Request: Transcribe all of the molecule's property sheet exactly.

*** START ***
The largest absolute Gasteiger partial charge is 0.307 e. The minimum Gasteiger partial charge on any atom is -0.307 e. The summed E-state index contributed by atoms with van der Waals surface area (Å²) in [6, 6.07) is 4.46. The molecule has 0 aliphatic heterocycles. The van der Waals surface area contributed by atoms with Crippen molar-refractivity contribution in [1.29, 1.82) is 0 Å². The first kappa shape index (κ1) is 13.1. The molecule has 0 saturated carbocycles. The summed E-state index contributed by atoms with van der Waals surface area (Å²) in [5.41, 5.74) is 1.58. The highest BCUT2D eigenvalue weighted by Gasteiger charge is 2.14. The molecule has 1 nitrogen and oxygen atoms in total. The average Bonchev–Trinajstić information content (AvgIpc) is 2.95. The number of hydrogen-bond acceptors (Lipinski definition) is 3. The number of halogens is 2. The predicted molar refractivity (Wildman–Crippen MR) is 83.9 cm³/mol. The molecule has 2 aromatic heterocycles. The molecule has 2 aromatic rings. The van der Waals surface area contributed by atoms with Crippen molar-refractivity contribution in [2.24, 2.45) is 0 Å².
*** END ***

The largest absolute Gasteiger partial charge is 0.307 e. The minimum Gasteiger partial charge on any atom is -0.307 e. The summed E-state index contributed by atoms with van der Waals surface area (Å²) in [6, 6.07) is 4.46. The molecule has 0 aliphatic heterocycles. The van der Waals surface area contributed by atoms with Crippen molar-refractivity contribution in [1.29, 1.82) is 0 Å². The first kappa shape index (κ1) is 13.1. The molecule has 0 saturated carbocycles. The summed E-state index contributed by atoms with van der Waals surface area (Å²) in [5.41, 5.74) is 1.58. The highest BCUT2D eigenvalue weighted by Gasteiger charge is 2.14. The molecule has 1 nitrogen and oxygen atoms in total. The average Bonchev–Trinajstić information content (AvgIpc) is 2.95. The number of hydrogen-bond acceptors (Lipinski definition) is 3. The number of halogens is 2. The predicted molar refractivity (Wildman–Crippen MR) is 83.9 cm³/mol. The molecule has 2 aromatic heterocycles. The molecule has 2 aromatic rings. The van der Waals surface area contributed by atoms with Crippen molar-refractivity contribution in [2.24, 2.45) is 0 Å².